100 years ago: 1922

Lewiston police officers Daniel Crowley and Daniel Driscoll narrowly escaped drowning in Sabatis Lake Thursday night while towing a rowboat full of wood. The waves capsized the launch and endangered the motorboat they were towing it with. The wood was valued at over $50 and was almost entirely lost.

The officers who were on vacation now stayed at Crowley’s cabin on Sabatis Lake. Crowley intended to make repairs. With Driscoll’s help, he loaded hardwood shortly after 9:00 p.m. Thursday night. The lake was quite dark and the water was quite choppy. How the boat overturned neither of them could say, but each of them said the waves swept it away, and the overturning was easily accomplished.

They cried out for help, after refusing help from John Ashton, another Lewiston police officer who was staying at the same cottage and offered help believing they would be fine. But the wood tipped over in the water and was quickly dispersed. The officers managed to gather some of the wood, but it was too dark to see it. They had gone out early Friday morning to pick up what was in sight. None of them were injured.

50 years ago: 1972

The old Jones Block near Central Maine General Hospital was razed today, to possibly make way for improved parking lots for the hospital, which owns the property.

A new professional building is to be constructed between the hospital and the Jones Block location, requiring even more parking space. The Jones Block once housed medical practices on the first floor and there were apartments upstairs.

25 years ago: 1997

City and county officials said Friday that the public shouldn’t be too concerned about potential power outages this summer, but residents also shouldn’t ignore the possibility that Central Maine Power could run out of power. in the event of a strong heat wave. “Obviously (a breakdown) would be a major inconvenience, but if everyone applied a bit of common sense and didn’t fly away, we’ll be fine,” said Peter Van Gagnon, director of emergency management. of Lewiston-Auburn and Androscoggin County.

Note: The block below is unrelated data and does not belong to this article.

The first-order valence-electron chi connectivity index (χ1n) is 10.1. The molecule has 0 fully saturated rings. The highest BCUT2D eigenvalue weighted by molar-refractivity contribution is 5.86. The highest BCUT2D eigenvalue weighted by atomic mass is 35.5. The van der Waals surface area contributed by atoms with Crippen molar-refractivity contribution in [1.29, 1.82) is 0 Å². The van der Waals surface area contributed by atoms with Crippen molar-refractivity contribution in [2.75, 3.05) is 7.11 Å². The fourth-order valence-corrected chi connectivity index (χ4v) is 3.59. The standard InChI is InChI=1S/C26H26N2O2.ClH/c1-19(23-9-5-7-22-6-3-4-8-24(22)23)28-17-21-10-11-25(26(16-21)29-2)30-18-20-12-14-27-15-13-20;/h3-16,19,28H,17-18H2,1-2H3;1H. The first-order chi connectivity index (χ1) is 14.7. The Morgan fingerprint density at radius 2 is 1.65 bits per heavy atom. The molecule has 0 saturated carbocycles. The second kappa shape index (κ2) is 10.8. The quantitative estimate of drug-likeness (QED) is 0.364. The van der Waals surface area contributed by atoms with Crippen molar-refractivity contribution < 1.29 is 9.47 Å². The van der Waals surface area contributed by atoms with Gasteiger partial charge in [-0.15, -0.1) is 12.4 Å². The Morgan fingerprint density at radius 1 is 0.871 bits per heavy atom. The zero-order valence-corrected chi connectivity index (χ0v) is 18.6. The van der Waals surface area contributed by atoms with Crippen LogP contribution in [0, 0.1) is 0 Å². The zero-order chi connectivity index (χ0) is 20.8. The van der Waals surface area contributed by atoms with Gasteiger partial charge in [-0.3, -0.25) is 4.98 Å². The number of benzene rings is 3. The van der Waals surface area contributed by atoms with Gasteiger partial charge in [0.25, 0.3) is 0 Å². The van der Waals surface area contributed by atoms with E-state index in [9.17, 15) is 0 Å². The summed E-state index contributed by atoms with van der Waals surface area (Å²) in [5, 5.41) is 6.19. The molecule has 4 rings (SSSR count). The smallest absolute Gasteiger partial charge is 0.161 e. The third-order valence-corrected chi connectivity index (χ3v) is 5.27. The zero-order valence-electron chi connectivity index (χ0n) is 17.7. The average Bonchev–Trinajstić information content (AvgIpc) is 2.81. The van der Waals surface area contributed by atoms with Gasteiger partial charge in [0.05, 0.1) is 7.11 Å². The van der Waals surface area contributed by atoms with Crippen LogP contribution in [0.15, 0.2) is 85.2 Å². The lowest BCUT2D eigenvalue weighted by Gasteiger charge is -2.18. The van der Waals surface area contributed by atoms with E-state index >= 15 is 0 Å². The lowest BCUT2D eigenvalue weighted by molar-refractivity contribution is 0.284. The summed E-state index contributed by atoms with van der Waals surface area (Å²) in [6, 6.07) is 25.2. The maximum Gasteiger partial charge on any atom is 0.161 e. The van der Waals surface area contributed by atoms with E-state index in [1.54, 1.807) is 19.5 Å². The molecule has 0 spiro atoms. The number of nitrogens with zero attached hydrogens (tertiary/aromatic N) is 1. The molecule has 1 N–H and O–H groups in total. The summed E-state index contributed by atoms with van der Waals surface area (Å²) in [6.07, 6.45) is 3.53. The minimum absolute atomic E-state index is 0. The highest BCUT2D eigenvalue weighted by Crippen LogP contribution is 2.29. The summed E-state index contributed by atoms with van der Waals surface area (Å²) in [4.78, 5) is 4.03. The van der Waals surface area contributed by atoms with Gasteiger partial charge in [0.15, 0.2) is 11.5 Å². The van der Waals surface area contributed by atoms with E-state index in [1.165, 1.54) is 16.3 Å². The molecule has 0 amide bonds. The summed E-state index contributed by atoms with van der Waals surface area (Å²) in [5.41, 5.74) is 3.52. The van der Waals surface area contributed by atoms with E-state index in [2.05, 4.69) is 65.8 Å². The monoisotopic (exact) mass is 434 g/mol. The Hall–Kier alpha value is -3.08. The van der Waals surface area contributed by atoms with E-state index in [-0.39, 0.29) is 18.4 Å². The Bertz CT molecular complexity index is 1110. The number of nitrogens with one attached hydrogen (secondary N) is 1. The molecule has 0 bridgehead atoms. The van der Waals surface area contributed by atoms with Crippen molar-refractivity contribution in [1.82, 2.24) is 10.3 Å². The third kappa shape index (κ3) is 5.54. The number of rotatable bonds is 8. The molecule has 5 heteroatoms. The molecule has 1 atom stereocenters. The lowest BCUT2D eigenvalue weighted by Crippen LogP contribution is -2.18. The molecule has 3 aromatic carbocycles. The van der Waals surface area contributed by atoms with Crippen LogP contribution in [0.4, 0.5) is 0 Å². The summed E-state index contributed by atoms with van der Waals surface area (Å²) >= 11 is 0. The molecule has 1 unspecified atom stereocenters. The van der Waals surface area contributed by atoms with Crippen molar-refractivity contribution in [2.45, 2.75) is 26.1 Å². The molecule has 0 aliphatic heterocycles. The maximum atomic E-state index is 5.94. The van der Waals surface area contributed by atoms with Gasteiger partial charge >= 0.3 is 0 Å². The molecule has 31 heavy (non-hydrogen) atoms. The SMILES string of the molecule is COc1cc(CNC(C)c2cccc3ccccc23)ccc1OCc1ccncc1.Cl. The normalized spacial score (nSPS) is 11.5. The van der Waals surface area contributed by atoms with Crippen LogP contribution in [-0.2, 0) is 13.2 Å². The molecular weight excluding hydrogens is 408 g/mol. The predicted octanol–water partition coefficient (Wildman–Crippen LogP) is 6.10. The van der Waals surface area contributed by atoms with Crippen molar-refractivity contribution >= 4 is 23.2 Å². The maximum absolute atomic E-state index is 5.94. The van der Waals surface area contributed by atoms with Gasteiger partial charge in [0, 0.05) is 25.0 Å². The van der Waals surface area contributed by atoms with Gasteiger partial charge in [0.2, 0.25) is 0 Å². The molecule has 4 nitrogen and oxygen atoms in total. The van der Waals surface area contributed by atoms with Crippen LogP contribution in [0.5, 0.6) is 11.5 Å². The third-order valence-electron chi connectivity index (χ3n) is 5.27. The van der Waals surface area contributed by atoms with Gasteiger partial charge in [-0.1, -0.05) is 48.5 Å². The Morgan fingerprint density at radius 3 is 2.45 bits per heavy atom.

City administrator Robert Mulready agrees: “It is important for all of us to follow conservation warnings when they come. We can be our own worst enemy and I think we have to work together. I think common sense should prevail.

The CMP has warned city officials that a power shortage is possible this summer as many power plants — including Maine Yankee in Wiscasset — have been shut down either permanently or temporarily. Maine isn’t alone either. New England utilities pool their electricity and distribute it throughout the Northeast. Thus, all states could experience shortages in the event of a prolonged heat wave.

The material used in Looking Back is produced exactly as it originally appeared, although spelling mistakes and errors may be corrected.

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John Smith

The author John Smith